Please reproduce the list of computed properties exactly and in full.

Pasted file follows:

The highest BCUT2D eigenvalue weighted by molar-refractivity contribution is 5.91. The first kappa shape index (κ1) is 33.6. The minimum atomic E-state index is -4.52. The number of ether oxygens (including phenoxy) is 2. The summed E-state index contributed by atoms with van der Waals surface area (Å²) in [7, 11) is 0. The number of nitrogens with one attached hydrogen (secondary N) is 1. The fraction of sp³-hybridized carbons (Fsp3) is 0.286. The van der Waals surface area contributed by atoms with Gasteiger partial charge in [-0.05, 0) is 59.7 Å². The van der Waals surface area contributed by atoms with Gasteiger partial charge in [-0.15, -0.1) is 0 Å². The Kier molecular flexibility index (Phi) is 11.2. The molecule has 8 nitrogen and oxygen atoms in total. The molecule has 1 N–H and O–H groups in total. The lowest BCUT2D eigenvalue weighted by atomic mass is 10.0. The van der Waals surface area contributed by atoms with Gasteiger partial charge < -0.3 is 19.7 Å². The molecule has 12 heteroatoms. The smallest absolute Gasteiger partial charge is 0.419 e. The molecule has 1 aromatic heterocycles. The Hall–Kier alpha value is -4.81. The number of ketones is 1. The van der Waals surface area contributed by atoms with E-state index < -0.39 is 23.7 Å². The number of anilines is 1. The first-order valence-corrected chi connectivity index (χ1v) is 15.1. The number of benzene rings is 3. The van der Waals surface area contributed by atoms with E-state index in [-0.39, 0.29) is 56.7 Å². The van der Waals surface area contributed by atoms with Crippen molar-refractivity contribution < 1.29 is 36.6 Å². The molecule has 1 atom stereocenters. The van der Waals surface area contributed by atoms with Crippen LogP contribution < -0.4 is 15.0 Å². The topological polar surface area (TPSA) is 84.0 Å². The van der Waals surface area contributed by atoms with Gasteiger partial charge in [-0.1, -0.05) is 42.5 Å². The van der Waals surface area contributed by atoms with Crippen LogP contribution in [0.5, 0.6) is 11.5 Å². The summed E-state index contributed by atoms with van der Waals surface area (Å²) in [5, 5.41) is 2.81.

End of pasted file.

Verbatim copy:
The highest BCUT2D eigenvalue weighted by molar-refractivity contribution is 5.91. The first kappa shape index (κ1) is 33.6. The minimum atomic E-state index is -4.52. The number of ether oxygens (including phenoxy) is 2. The summed E-state index contributed by atoms with van der Waals surface area (Å²) in [7, 11) is 0. The number of nitrogens with one attached hydrogen (secondary N) is 1. The fraction of sp³-hybridized carbons (Fsp3) is 0.286. The van der Waals surface area contributed by atoms with Gasteiger partial charge in [-0.05, 0) is 59.7 Å². The van der Waals surface area contributed by atoms with Gasteiger partial charge in [-0.15, -0.1) is 0 Å². The Kier molecular flexibility index (Phi) is 11.2. The molecule has 8 nitrogen and oxygen atoms in total. The molecule has 1 N–H and O–H groups in total. The lowest BCUT2D eigenvalue weighted by atomic mass is 10.0. The van der Waals surface area contributed by atoms with Gasteiger partial charge < -0.3 is 19.7 Å². The molecule has 12 heteroatoms. The smallest absolute Gasteiger partial charge is 0.419 e. The molecule has 1 aromatic heterocycles. The Hall–Kier alpha value is -4.81. The number of ketones is 1. The van der Waals surface area contributed by atoms with E-state index < -0.39 is 23.7 Å². The number of anilines is 1. The first-order valence-corrected chi connectivity index (χ1v) is 15.1. The number of benzene rings is 3. The van der Waals surface area contributed by atoms with E-state index in [-0.39, 0.29) is 56.7 Å². The van der Waals surface area contributed by atoms with Crippen molar-refractivity contribution < 1.29 is 36.6 Å². The molecule has 1 atom stereocenters. The van der Waals surface area contributed by atoms with Crippen LogP contribution < -0.4 is 15.0 Å². The topological polar surface area (TPSA) is 84.0 Å². The van der Waals surface area contributed by atoms with Gasteiger partial charge in [-0.1, -0.05) is 42.5 Å². The van der Waals surface area contributed by atoms with Crippen LogP contribution in [0.5, 0.6) is 11.5 Å². The summed E-state index contributed by atoms with van der Waals surface area (Å²) in [5, 5.41) is 2.81.